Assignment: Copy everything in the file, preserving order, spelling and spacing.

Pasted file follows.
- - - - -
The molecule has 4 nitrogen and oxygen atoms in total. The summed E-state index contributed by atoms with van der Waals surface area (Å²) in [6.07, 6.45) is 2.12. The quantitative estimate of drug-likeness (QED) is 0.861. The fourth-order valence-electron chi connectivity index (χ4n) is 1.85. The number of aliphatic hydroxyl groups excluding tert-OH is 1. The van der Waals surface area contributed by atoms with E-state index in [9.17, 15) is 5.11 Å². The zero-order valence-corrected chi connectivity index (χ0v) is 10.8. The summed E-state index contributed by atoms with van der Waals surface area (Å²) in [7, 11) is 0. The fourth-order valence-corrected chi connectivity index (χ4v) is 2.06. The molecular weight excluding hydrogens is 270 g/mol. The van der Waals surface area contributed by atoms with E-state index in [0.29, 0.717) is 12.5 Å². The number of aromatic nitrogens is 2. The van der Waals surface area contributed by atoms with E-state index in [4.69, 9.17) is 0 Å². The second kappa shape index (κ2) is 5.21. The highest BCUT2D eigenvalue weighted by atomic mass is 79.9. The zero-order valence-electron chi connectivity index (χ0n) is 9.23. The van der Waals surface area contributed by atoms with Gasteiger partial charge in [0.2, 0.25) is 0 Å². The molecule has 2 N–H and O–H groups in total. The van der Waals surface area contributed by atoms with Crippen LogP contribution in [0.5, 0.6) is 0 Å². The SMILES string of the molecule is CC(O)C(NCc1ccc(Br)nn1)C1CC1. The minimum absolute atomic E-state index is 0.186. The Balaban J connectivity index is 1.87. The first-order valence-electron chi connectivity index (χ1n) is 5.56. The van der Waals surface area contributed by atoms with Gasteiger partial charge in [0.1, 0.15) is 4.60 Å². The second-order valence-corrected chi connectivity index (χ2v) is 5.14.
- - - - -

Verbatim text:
The molecule has 4 nitrogen and oxygen atoms in total. The summed E-state index contributed by atoms with van der Waals surface area (Å²) in [6.07, 6.45) is 2.12. The quantitative estimate of drug-likeness (QED) is 0.861. The fourth-order valence-electron chi connectivity index (χ4n) is 1.85. The number of aliphatic hydroxyl groups excluding tert-OH is 1. The van der Waals surface area contributed by atoms with E-state index in [9.17, 15) is 5.11 Å². The zero-order valence-corrected chi connectivity index (χ0v) is 10.8. The summed E-state index contributed by atoms with van der Waals surface area (Å²) in [7, 11) is 0. The fourth-order valence-corrected chi connectivity index (χ4v) is 2.06. The molecular weight excluding hydrogens is 270 g/mol. The van der Waals surface area contributed by atoms with E-state index in [0.29, 0.717) is 12.5 Å². The number of aromatic nitrogens is 2. The van der Waals surface area contributed by atoms with E-state index in [4.69, 9.17) is 0 Å². The second kappa shape index (κ2) is 5.21. The highest BCUT2D eigenvalue weighted by atomic mass is 79.9. The zero-order valence-electron chi connectivity index (χ0n) is 9.23. The van der Waals surface area contributed by atoms with Gasteiger partial charge in [0.2, 0.25) is 0 Å². The molecule has 2 N–H and O–H groups in total. The van der Waals surface area contributed by atoms with Crippen LogP contribution in [0.5, 0.6) is 0 Å². The SMILES string of the molecule is CC(O)C(NCc1ccc(Br)nn1)C1CC1. The minimum absolute atomic E-state index is 0.186. The Balaban J connectivity index is 1.87. The first-order valence-electron chi connectivity index (χ1n) is 5.56. The van der Waals surface area contributed by atoms with Gasteiger partial charge in [0.1, 0.15) is 4.60 Å². The second-order valence-corrected chi connectivity index (χ2v) is 5.14.